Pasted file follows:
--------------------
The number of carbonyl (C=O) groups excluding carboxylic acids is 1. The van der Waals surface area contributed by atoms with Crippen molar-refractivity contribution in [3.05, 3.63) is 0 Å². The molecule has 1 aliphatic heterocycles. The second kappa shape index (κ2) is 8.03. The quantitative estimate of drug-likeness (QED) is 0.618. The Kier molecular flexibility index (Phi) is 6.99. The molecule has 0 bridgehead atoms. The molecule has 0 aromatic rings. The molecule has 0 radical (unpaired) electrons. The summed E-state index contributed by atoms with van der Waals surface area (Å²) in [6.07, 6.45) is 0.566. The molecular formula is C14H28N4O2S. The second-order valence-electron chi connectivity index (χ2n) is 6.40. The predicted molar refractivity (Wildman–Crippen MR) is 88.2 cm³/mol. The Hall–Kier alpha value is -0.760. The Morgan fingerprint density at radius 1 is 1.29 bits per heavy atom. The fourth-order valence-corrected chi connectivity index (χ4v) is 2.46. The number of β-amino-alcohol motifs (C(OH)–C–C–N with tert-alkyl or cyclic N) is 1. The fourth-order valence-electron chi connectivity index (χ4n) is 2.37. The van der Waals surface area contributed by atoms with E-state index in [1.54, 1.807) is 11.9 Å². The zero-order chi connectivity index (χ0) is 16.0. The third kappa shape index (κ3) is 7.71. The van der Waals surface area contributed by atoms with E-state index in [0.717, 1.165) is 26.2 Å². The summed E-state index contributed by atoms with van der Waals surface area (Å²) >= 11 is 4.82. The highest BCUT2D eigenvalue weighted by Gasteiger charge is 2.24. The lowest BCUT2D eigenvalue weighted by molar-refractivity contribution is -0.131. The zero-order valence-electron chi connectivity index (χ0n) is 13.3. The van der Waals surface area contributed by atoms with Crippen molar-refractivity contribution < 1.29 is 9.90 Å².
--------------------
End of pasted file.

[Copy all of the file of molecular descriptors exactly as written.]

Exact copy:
The number of carbonyl (C=O) groups excluding carboxylic acids is 1. The van der Waals surface area contributed by atoms with Crippen molar-refractivity contribution in [3.05, 3.63) is 0 Å². The molecule has 1 aliphatic heterocycles. The second kappa shape index (κ2) is 8.03. The quantitative estimate of drug-likeness (QED) is 0.618. The Kier molecular flexibility index (Phi) is 6.99. The molecule has 0 bridgehead atoms. The molecule has 0 aromatic rings. The molecule has 0 radical (unpaired) electrons. The summed E-state index contributed by atoms with van der Waals surface area (Å²) in [6.07, 6.45) is 0.566. The molecular formula is C14H28N4O2S. The second-order valence-electron chi connectivity index (χ2n) is 6.40. The predicted molar refractivity (Wildman–Crippen MR) is 88.2 cm³/mol. The Hall–Kier alpha value is -0.760. The Morgan fingerprint density at radius 1 is 1.29 bits per heavy atom. The fourth-order valence-corrected chi connectivity index (χ4v) is 2.46. The number of β-amino-alcohol motifs (C(OH)–C–C–N with tert-alkyl or cyclic N) is 1. The fourth-order valence-electron chi connectivity index (χ4n) is 2.37. The van der Waals surface area contributed by atoms with E-state index in [1.54, 1.807) is 11.9 Å². The zero-order chi connectivity index (χ0) is 16.0. The third kappa shape index (κ3) is 7.71. The van der Waals surface area contributed by atoms with E-state index in [0.717, 1.165) is 26.2 Å². The summed E-state index contributed by atoms with van der Waals surface area (Å²) >= 11 is 4.82. The highest BCUT2D eigenvalue weighted by Gasteiger charge is 2.24. The lowest BCUT2D eigenvalue weighted by molar-refractivity contribution is -0.131. The zero-order valence-electron chi connectivity index (χ0n) is 13.3. The van der Waals surface area contributed by atoms with Crippen molar-refractivity contribution < 1.29 is 9.90 Å².